How to Grow Snake Plants from Cuttings

Growing snake plants from cutting can be very rewarding, but can take time. Are you propagating it correctly?

If you feel like you can never have enough houseplants, or you want to share a rare and beautiful favorite with family or friends, propagation from leaf cuttings is a great way to increase your collection.

Many plants can be propagated this way, and growing snake plants from leaf cuttings is easy and fun.  Sometimes a leaf is broken or damaged in some way, or growing out at an angle you don’t like. You can trim that leaf off and propagate it.

This process can take a long time, but it can be very worthwhile.  Snake plants are slow growing, but with time and patience you can grow a lovely new addition to your indoor garden.  And the satisfaction you get cannot be measured!

A word of caution, though.  Sometimes the new sansevieria plants do not grow to completely mimic the mother plant’s appearance.  For example, Sansevieria ‘Laurentii’ with its yellow-edged leaves may lose that variegation.  You can still grow a nice looking plant; it just might not look the way you envisioned.

Things You’ll Need to Grow Snake Plants from Cuttings 

  • Your sansevieria plant – Choose a healthy leaf, with no signs of insects or disease.  Leaves that have been broken or damaged are okay to use, as are leaves that are growing too long, or at an odd angle.
  • Clean empty pots – 3” or 4” pots work well for a single leaf cutting.  Since most leaves can be cut into 3 or 4 pieces, you will need that many pots.  You can put more than one piece in a pot, but they will eventually need to be transplanted.  Or you can put a few pieces in a larger pot. 
  • Potting mix – How much soil you need depends on the number of pots you have.  You can figure that 3 cups of soil fills one 4” pot. The soil should be designed for cacti and succulents or it could be a speciality sansevieria potting soil.  You can also make your own.  Here’s a good recipe for plants that need really good drainage, not just snake plants:
    • 1 part potting mix
    • 1 part peat moss or coco coir
    • 2 parts sand or perlite
  • Rooting hormone – helpful to get your cuttings off to a good start, but it’s not a necessity.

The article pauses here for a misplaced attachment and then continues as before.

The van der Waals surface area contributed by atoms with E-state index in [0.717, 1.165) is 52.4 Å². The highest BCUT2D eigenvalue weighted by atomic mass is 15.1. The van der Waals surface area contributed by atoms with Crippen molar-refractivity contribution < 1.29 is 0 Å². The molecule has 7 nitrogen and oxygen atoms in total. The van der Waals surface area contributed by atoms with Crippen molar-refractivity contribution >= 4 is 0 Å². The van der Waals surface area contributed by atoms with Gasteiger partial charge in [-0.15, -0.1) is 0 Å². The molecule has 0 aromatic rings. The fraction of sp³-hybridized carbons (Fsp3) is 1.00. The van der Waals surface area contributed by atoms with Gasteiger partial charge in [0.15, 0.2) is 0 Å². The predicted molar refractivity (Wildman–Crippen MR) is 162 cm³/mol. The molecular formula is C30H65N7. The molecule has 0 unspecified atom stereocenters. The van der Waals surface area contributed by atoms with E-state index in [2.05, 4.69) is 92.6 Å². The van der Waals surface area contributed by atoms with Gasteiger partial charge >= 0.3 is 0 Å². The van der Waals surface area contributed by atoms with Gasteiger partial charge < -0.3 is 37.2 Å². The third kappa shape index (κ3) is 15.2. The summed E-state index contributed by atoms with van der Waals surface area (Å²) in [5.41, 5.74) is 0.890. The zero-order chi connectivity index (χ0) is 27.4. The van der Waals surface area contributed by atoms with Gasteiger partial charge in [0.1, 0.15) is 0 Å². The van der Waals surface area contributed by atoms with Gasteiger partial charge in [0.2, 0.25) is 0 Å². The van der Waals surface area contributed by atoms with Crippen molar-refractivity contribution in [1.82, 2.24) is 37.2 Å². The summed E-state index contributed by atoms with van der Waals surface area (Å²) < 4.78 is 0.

• A clean, sharp pair of pruners or a clean, sharp knife.
A sansevieria snake plant with healthy green leaves.

Steps for Growing Snake Plants from Cuttings

  1. Fill pots with soil almost all the way to the top.  Keep the soil light and loose, don’t compact it.  When it settles, it will be at the proper depth – about 1 inch from the rim of the pot.  This space gives you room for watering.
  1. Choose the leaf you want to remove and cut it all the way down to the base of the plant.  Cut the leaf into pieces between 2 and 4 inches long.  Be sure to keep track of which way is “up.”  Sansevieria do know up and down!  If you plant the leaf cutting upside down, it will not grow.
  1. Dip the “down” end in rooting hormone and insert the piece into the pot.  Continue until all the pieces are planted.
  1. Water gently and let the soil settle.   Keep your cuttings out of direct sunlight and keep them moderately moist. Don’t let them dry out, but if they’re too wet they can rot.
  1. In the beginning it may not look like much is happening.  The original leaf does not grow, but lots is happening under the soil surface.  The leaf builds roots and then develops a rhizome and a new leaf shoot. 
Closeup picture of a growing leaf budding on soil

Starting Snake Plant Cuttings in Water

Cut leaves of a snake plant used in water propagation

You can also start cuttings in water.  Take longer cuttings and place them in a glass container.  Add water to cover the bottom ¼ of the cutting.   Check the water every few days – be sure the base of the cuttings stays wet and that the water is fresh and clean.  Roots and rhizomes will take a while to form, sometimes as long as 2 months.  When a new shoot develops, you can plant the cutting in soil as described above.

A hand holding a baby snake plant with exposed roots
Alaine Connolly
Alaine has been working way too hard in horticulture since 1992, beautifying golf courses, resorts, and hotels. She is a part time landscape designer who works full time caring for a 28,000 square foot public garden. At home, she maintains her own 400 square feet plot. Alaine lives in northern Illinois - zone 5b.
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